Sola Fide: Sowing Seeds of Unity in Newberg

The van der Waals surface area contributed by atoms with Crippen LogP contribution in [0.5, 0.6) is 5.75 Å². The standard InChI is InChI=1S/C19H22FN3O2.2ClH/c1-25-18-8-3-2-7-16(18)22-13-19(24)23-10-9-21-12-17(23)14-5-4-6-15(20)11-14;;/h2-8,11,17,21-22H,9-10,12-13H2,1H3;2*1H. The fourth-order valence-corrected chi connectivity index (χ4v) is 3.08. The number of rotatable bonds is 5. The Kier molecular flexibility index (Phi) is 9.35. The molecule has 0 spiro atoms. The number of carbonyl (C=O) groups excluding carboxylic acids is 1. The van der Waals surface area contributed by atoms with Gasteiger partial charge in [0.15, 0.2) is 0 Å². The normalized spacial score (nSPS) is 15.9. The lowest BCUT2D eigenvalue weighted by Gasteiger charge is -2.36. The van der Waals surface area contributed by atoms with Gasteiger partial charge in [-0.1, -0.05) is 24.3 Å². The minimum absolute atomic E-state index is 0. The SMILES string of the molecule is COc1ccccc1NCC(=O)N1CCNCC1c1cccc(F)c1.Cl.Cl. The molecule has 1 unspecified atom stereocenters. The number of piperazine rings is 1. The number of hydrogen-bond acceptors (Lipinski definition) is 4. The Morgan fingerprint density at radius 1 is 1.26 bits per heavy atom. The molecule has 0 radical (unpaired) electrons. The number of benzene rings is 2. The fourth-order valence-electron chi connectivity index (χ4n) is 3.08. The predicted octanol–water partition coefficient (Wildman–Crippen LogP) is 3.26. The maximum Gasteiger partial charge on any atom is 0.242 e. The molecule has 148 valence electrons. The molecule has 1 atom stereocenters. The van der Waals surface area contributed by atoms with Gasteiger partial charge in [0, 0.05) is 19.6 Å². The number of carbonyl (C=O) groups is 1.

My salvation has been questioned more times than I’d like to relate. The last time, the knee-jerk reaction had to do with my apathy toward a particular theory of atonement. For that, my conversation partner resigned me to some corner of hell. I’ve always been perplexed by how some of my more minute theological convictions arouse such defensive divisiveness. I grew up in rural, Evangelical Protestant Indiana. I can’t recall any Latin phrases weaseling their way into Sunday school, but my teachers always taught that faith in Jesus was the singular requirement for salvation. Without the Latin, my teachers were pretty good at inculcating me with the Protestant maxim, Sola Fide (faith alone). You can understand my befuddlement then, how can my lack of a stance on a particular theory of atonement undo my faith-based devotion to Jesus? I don’t think I’m alone. Our Christian context is fraught with others who have found themselves at the harsh end of a group’s or person’s anathematizing crusade. These happenings often leave me asking, how is it that so many communities use something unrelated to faith in Jesus as a ground for disqualification? This is especially unfortunate given Jesus’s own powerful plea for the Church’s oneness (Jn. 17:20-23). The disparity between the divisive actions of the church and the doctrinal foundation of my Protestant forbearers has propelled me on a personal pursuit...

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